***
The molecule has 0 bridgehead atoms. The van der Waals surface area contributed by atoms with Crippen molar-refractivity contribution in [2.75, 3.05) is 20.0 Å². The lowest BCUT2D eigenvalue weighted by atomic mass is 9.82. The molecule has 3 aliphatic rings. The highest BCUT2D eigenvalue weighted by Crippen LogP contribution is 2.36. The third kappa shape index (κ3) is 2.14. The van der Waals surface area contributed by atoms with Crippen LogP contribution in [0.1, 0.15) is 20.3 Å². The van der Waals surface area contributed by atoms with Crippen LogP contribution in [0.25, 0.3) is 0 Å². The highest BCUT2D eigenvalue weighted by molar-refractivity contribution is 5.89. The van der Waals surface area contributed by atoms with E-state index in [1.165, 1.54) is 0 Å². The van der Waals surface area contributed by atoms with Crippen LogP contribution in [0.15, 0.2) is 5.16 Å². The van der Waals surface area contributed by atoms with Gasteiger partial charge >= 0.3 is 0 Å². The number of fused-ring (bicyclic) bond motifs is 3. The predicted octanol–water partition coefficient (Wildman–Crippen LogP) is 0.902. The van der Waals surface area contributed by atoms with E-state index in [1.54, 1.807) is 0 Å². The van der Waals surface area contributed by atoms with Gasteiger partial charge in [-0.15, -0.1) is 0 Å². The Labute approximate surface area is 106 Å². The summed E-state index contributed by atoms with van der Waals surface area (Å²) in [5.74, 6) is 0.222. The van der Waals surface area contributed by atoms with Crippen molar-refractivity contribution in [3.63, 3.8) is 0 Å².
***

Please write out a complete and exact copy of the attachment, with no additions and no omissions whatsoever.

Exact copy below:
The molecule has 0 bridgehead atoms. The van der Waals surface area contributed by atoms with Crippen molar-refractivity contribution in [2.75, 3.05) is 20.0 Å². The lowest BCUT2D eigenvalue weighted by atomic mass is 9.82. The molecule has 3 aliphatic rings. The highest BCUT2D eigenvalue weighted by Crippen LogP contribution is 2.36. The third kappa shape index (κ3) is 2.14. The van der Waals surface area contributed by atoms with Crippen LogP contribution in [0.1, 0.15) is 20.3 Å². The van der Waals surface area contributed by atoms with Crippen LogP contribution in [0.25, 0.3) is 0 Å². The highest BCUT2D eigenvalue weighted by molar-refractivity contribution is 5.89. The van der Waals surface area contributed by atoms with E-state index in [1.165, 1.54) is 0 Å². The van der Waals surface area contributed by atoms with Crippen LogP contribution in [0.15, 0.2) is 5.16 Å². The van der Waals surface area contributed by atoms with Gasteiger partial charge >= 0.3 is 0 Å². The number of fused-ring (bicyclic) bond motifs is 3. The predicted octanol–water partition coefficient (Wildman–Crippen LogP) is 0.902. The van der Waals surface area contributed by atoms with E-state index in [1.54, 1.807) is 0 Å². The van der Waals surface area contributed by atoms with Gasteiger partial charge in [-0.15, -0.1) is 0 Å². The Labute approximate surface area is 106 Å². The summed E-state index contributed by atoms with van der Waals surface area (Å²) in [5.74, 6) is 0.222. The van der Waals surface area contributed by atoms with Crippen molar-refractivity contribution in [3.63, 3.8) is 0 Å².